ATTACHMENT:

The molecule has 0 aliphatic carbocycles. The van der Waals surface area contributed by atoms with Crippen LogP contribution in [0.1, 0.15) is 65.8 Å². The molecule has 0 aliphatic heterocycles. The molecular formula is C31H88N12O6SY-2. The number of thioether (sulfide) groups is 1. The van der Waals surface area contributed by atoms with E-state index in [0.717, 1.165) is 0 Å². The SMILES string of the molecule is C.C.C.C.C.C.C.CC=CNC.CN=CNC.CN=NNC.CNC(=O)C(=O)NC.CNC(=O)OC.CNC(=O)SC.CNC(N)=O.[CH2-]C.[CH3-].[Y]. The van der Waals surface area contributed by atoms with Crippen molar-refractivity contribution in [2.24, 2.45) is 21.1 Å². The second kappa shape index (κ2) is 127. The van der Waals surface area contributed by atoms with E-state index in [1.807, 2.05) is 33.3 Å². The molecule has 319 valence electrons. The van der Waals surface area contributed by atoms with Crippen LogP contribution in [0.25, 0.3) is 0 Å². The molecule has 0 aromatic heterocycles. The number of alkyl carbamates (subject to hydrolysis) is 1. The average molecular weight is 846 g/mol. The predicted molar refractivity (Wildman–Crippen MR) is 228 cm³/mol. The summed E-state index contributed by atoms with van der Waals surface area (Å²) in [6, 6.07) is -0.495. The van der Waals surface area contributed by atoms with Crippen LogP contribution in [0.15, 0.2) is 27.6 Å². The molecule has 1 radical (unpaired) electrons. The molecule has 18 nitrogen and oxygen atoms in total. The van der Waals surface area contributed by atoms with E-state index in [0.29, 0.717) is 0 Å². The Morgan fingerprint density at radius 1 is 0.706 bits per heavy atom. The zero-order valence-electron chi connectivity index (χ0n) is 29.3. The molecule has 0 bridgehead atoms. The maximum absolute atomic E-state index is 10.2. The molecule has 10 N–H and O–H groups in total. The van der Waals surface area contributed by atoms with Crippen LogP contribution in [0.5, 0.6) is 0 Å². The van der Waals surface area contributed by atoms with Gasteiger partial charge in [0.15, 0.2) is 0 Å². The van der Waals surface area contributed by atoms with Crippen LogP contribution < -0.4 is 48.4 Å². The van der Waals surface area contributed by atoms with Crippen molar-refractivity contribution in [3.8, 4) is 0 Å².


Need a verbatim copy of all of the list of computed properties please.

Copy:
The molecule has 0 aliphatic carbocycles. The van der Waals surface area contributed by atoms with Crippen LogP contribution in [0.1, 0.15) is 65.8 Å². The molecule has 0 aliphatic heterocycles. The molecular formula is C31H88N12O6SY-2. The number of thioether (sulfide) groups is 1. The van der Waals surface area contributed by atoms with E-state index in [0.717, 1.165) is 0 Å². The SMILES string of the molecule is C.C.C.C.C.C.C.CC=CNC.CN=CNC.CN=NNC.CNC(=O)C(=O)NC.CNC(=O)OC.CNC(=O)SC.CNC(N)=O.[CH2-]C.[CH3-].[Y]. The van der Waals surface area contributed by atoms with Crippen molar-refractivity contribution in [2.24, 2.45) is 21.1 Å². The second kappa shape index (κ2) is 127. The van der Waals surface area contributed by atoms with E-state index in [1.807, 2.05) is 33.3 Å². The molecule has 319 valence electrons. The van der Waals surface area contributed by atoms with Crippen LogP contribution in [0.25, 0.3) is 0 Å². The molecule has 0 aromatic heterocycles. The number of alkyl carbamates (subject to hydrolysis) is 1. The average molecular weight is 846 g/mol. The predicted molar refractivity (Wildman–Crippen MR) is 228 cm³/mol. The summed E-state index contributed by atoms with van der Waals surface area (Å²) in [6, 6.07) is -0.495. The van der Waals surface area contributed by atoms with Crippen LogP contribution in [0.15, 0.2) is 27.6 Å². The molecule has 1 radical (unpaired) electrons. The molecule has 18 nitrogen and oxygen atoms in total. The van der Waals surface area contributed by atoms with E-state index in [0.29, 0.717) is 0 Å². The Morgan fingerprint density at radius 1 is 0.706 bits per heavy atom. The zero-order valence-electron chi connectivity index (χ0n) is 29.3. The molecule has 0 bridgehead atoms. The maximum absolute atomic E-state index is 10.2. The molecule has 10 N–H and O–H groups in total. The van der Waals surface area contributed by atoms with Crippen LogP contribution in [0.5, 0.6) is 0 Å². The van der Waals surface area contributed by atoms with Gasteiger partial charge in [0.15, 0.2) is 0 Å². The van der Waals surface area contributed by atoms with Crippen LogP contribution < -0.4 is 48.4 Å². The van der Waals surface area contributed by atoms with Crippen molar-refractivity contribution in [3.8, 4) is 0 Å².